Quiet Desperation

An hour this Sunday will be no time at all

Column by Craig Marshall Smith
Posted 3/9/21

Soon it will be time to change our clocks again. Why? It’s a semi-annual nuisance that is debated and argued about semi-annually too. Between times, it’s forgotten. Daylight Saving Time was …

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Quiet Desperation

An hour this Sunday will be no time at all

Posted

Soon it will be time to change our clocks again. Why?

It’s a semi-annual nuisance that is debated and argued about semi-annually too.

Between times, it’s forgotten.

Daylight Saving Time was advanced by Benjamin Franklin in a 1784 essay titled “An Economical Project.”

The justifications for Daylight Saving Time are numerous and make tedious reading.

(Please do so on your own.)

Arizona and Hawaii do not change clocks. Seven other states have approved legislation to follow them and are awaiting federal approval. The feds are taking their time about it.

Some of the American citizenry experiences mood shifts when clocks are changed, particularly in the fall.

Changing clocks is somewhat less of a nuisance than it once was when all clocks had to be manually changed.

Teens: Ask your moms and dads.

Wait: Teenagers don’t read me.

Now many timepieces change on their own.

I have a $19.99 clock radio that knows when it’s time, as it were.

Fall back and spring ahead.

We spring on Sunday, March 14.

I haven’t changed my car’s clock since last November. Why? Because changing the time on my car’s clock takes either tiny fingers or a toothpick.

I knew someone who always had a toothpick in his mouth and wondered why. Dental care is important, of course, but it can be taken too far.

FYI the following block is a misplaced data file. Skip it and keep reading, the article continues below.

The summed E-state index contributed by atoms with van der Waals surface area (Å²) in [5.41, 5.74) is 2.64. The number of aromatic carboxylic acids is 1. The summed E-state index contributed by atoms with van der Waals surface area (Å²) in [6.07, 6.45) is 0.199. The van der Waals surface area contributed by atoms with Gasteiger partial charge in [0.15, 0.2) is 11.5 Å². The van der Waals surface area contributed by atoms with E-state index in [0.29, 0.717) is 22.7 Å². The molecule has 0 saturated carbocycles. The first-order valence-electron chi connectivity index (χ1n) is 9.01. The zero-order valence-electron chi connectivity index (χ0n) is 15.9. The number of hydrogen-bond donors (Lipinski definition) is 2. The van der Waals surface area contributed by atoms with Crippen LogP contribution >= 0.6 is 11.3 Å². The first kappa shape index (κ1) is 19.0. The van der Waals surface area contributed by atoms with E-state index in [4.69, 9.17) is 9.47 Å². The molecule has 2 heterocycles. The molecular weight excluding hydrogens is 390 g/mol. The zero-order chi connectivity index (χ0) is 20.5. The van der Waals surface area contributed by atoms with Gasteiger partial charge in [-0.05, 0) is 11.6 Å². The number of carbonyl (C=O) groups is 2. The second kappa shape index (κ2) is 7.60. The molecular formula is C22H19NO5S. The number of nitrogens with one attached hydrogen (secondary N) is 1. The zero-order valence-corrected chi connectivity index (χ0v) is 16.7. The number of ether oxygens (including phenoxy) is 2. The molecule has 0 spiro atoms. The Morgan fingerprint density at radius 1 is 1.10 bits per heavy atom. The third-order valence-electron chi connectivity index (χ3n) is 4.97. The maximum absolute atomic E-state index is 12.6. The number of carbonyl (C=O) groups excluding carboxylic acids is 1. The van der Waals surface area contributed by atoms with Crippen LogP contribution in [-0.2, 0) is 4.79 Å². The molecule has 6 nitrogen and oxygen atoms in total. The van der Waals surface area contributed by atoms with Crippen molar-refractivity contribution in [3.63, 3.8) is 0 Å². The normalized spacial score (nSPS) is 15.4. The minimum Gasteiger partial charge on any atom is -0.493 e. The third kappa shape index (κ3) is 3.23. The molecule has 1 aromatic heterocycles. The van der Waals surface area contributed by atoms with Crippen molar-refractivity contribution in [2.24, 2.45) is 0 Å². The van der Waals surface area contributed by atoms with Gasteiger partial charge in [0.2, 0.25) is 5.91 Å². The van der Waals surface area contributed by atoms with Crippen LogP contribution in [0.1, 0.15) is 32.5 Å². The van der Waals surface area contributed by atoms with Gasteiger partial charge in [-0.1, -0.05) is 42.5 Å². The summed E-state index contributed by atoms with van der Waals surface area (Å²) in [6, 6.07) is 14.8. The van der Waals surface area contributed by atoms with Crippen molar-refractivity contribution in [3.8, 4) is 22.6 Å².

He’d have it in his mouth when we played touch football and touch basketball.

It was, I thought, a big risk to have a toothpick in his mouth, but I guess the coolness of it made it worthwhile.

I lost track of him. Maybe he swallowed one and maybe he didn’t.

You can still see men — never women — with a toothpicks in their mouths if you watch old movies, especially ones with gangsters.

Gangsters, private investigators, and policemen always had toothpicks nearby.

“Crime Wave,” starring Sterling Hayden, is recommended. The language is pure, stilted pulp. Hayden’s character says, “I love to smoke cigarettes. But the doctors say I can’t have them.”

Then adds, “So what do I do? I chew toothpicks. Tons of them.”

Half the time, he wears a fedora sideways that looks like it’s kept under his pillow at night.

No one messes with him because he’s the size of a power forward.

Stick around for the final scene when he relapses and smokes a cigarette that has a dog leg to the left.

I thought it was a flub, but it’s likely the director wanted Hayden to be inelegant to the end.

It’s not a comedy but the “patter” might make you laugh a little if you’re not used to noir talk.

When Hayden made the film (1953) you didn’t need tiny fingers or a toothpick to change the car clock.

I don’t know where to get tiny fingers. A friend said she and her daughters rescued a baby squirrel and domesticated it.

“It even put itself to bed every night at 8:30 on the button.”

I didn’t ask if the little fellow made the necessary adjustments semi-annually, or if half the year he went to bed at 7:30.

With Daylight Saving Time right around the corner, I don’t have enough time to find and train a baby squirrel to change my car clock.

Nuts.

Maybe by November?

Craig Marshall Smith is an artist, educator and Highlands Ranch resident. He can be reached at craigmarshallsmith@comcast.net.

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